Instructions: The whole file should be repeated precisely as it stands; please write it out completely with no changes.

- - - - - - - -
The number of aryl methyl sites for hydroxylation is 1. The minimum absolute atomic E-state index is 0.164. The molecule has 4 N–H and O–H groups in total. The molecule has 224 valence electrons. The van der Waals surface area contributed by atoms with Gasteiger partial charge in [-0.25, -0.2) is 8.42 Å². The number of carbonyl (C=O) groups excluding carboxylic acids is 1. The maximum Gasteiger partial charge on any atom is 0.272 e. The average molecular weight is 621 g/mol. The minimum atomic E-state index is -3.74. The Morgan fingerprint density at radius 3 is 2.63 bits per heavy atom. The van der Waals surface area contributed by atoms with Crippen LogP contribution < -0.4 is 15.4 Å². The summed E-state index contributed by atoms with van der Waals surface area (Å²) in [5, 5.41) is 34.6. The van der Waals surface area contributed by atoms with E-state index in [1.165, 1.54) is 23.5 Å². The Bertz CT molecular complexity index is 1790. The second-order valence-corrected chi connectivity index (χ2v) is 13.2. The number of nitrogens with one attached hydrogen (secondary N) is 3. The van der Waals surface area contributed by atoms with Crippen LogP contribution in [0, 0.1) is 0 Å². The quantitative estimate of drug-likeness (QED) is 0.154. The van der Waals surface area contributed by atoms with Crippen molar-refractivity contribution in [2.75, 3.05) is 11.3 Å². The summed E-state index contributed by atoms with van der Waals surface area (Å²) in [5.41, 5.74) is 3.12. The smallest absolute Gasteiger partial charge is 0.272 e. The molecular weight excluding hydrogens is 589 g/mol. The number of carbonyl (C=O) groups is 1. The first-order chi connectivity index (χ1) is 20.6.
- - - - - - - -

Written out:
The number of aryl methyl sites for hydroxylation is 1. The minimum absolute atomic E-state index is 0.164. The molecule has 4 N–H and O–H groups in total. The molecule has 224 valence electrons. The van der Waals surface area contributed by atoms with Gasteiger partial charge in [-0.25, -0.2) is 8.42 Å². The number of carbonyl (C=O) groups excluding carboxylic acids is 1. The maximum Gasteiger partial charge on any atom is 0.272 e. The average molecular weight is 621 g/mol. The minimum atomic E-state index is -3.74. The Morgan fingerprint density at radius 3 is 2.63 bits per heavy atom. The van der Waals surface area contributed by atoms with Crippen LogP contribution < -0.4 is 15.4 Å². The summed E-state index contributed by atoms with van der Waals surface area (Å²) in [5, 5.41) is 34.6. The van der Waals surface area contributed by atoms with E-state index in [1.165, 1.54) is 23.5 Å². The Bertz CT molecular complexity index is 1790. The second-order valence-corrected chi connectivity index (χ2v) is 13.2. The number of nitrogens with one attached hydrogen (secondary N) is 3. The van der Waals surface area contributed by atoms with Crippen LogP contribution in [0, 0.1) is 0 Å². The quantitative estimate of drug-likeness (QED) is 0.154. The van der Waals surface area contributed by atoms with Crippen molar-refractivity contribution in [2.75, 3.05) is 11.3 Å². The summed E-state index contributed by atoms with van der Waals surface area (Å²) in [5.41, 5.74) is 3.12. The smallest absolute Gasteiger partial charge is 0.272 e. The molecular weight excluding hydrogens is 589 g/mol. The number of carbonyl (C=O) groups is 1. The first-order chi connectivity index (χ1) is 20.6.